Bhopal- In a significant development, Victims of Bhopal gas tragedy suffering from cancer will now receive free treatment at the All India Institute of Medical Sciences (AIIMS) in Bhopal. A Memorandum of Understanding (MoU) has been signed between the state government's Bhopal Gas Relief and Rehabilitation Department and AIIMS Bhopal, marking a crucial step towards providing healthcare support. The majority of residents in the gas-affected areas, stemming from the tragic Bhopal gas incident, belong to Muslim and Dalit communities.
Responding to the directives of the Madhya Pradesh High Court, the Gas Relief Department has undertaken this initiative to ensure free treatment for gas victims suffering from cancer at AIIMS Bhopal. The court had instructed the department to present its response in the upcoming hearing scheduled for January 24. In alignment with these directives, the Gas Relief Department has formalized the collaboration with AIIMS through the signed MoU. Additionally, gas-affected organizations have urged the Bhopal Memorial Hospital and Research Centre (BMHRC) management to expedite the establishment of a dedicated cancer department within the hospital.
It is worth noting that in 2021, the Jabalpur High Court had issued instructions to the government to promptly facilitate the treatment of gas-affected cancer patients at AIIMS. Prior to this development, these patients were receiving treatment at the private hospital, Chirayu. Sapna Chaurasia, a recent petitioner and a gas victim suffering from cancer, had approached the High Court, highlighting the challenges in accessing treatment despite the government's allocated funds. Following these developments, the court sought detailed information on the ground realities, leading to the MoU between the state government and AIIMS Bhopal. This collaboration is expected to streamline cancer treatment for the affected individuals who have long awaited quality healthcare. The gas-affected regions in Bhopal, grappling with groundwater pollution, necessitate improved medical facilities and specialized care.
The number of cancer patients, particularly in the gas-affected regions of Bhopal, has been on the rise. Presently, an estimated 600 patients are grappling with serious illnesses such as cancer. The region's contaminated groundwater, attributed to the persistent dumping of Union Carbide's toxic waste, has raised concerns among experts. The deteriorating water quality, laden with chemical pollutants, poses severe health risks, including cancer and kidney diseases.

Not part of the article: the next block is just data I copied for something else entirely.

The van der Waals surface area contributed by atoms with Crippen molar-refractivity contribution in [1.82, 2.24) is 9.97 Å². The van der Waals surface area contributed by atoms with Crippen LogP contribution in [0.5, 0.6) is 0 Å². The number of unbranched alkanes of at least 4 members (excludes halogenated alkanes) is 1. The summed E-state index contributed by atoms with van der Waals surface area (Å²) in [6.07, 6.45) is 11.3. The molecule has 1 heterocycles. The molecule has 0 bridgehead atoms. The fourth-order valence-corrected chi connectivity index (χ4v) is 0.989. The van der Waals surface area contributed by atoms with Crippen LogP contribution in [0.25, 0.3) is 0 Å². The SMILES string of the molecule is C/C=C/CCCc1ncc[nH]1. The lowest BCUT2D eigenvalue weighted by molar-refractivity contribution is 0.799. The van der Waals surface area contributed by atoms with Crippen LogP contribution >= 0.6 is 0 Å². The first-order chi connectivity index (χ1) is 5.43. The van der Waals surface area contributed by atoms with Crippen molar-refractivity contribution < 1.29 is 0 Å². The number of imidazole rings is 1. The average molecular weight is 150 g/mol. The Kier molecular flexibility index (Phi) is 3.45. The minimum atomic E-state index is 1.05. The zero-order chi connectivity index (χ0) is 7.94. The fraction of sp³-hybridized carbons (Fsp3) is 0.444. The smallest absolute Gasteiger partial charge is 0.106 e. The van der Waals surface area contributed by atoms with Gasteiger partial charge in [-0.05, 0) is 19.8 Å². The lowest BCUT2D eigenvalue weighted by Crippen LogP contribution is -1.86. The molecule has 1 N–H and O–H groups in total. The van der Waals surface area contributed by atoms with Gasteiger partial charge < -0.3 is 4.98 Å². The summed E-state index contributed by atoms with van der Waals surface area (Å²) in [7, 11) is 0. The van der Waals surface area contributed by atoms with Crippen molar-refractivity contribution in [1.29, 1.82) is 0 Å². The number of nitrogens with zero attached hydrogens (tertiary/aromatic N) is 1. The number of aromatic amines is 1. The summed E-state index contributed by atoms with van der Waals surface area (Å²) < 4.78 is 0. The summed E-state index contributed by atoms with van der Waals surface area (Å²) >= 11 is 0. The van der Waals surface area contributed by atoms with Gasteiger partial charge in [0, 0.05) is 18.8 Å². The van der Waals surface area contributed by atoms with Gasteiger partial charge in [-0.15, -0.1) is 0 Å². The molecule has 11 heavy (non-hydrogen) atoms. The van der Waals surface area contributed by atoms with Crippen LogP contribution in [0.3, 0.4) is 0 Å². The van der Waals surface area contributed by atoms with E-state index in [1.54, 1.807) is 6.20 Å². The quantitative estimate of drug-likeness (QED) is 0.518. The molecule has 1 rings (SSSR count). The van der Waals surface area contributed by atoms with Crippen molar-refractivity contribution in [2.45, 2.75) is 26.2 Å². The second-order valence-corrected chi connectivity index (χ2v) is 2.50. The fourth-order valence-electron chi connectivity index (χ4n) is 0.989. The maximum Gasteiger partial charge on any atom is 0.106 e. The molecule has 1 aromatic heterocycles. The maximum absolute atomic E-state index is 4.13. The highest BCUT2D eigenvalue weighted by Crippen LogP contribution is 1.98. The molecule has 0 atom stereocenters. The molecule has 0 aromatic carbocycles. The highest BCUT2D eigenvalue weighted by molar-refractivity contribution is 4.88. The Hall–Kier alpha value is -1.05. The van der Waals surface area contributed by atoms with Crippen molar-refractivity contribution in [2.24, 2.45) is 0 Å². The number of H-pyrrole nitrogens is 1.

Shamsad B, a 40-year-old resident of Nawab Colony, has been suffering from cancer for 25 years due to consuming water from tube wells contaminated by Union Carbide's hazardous waste. Despite her prolonged exposure, Shamsad only realized the toxicity of the water later. Subsequently, she faced deteriorating health, experiencing chest pain and discomfort. Medical examinations revealed breast cancer, leading to a year-long treatment process, including surgery to remove the cancerous tissue.
Rachna Dhingra, the coordinator of Bhopal Group for Information and Action, an organization working for the gas-affected victims, emphasized the long-standing demand for cancer treatment for gas-affected individuals. The recent collaboration between AIIMS and the Gas Relief Department is expected to bring relief to the affected individuals who have awaited quality healthcare. The gas-affected and groundwater-polluted regions of Bhopal have witnessed a surge in cancer cases, necessitating improved medical facilities and care.
A detailed analysis of water sample revealed presence of chemical organochlorine in the groundwater of 42 colonies around the Union Carbide plant. This chemical poses a threat of cancer, congenital deformities, neurological issues, and kidney diseases, along with resistance to various diseases. The accumulation of toxic waste from the Union Carbide factory for years without proper disposal is causing this situation. Other colonies are also being affected by the contamination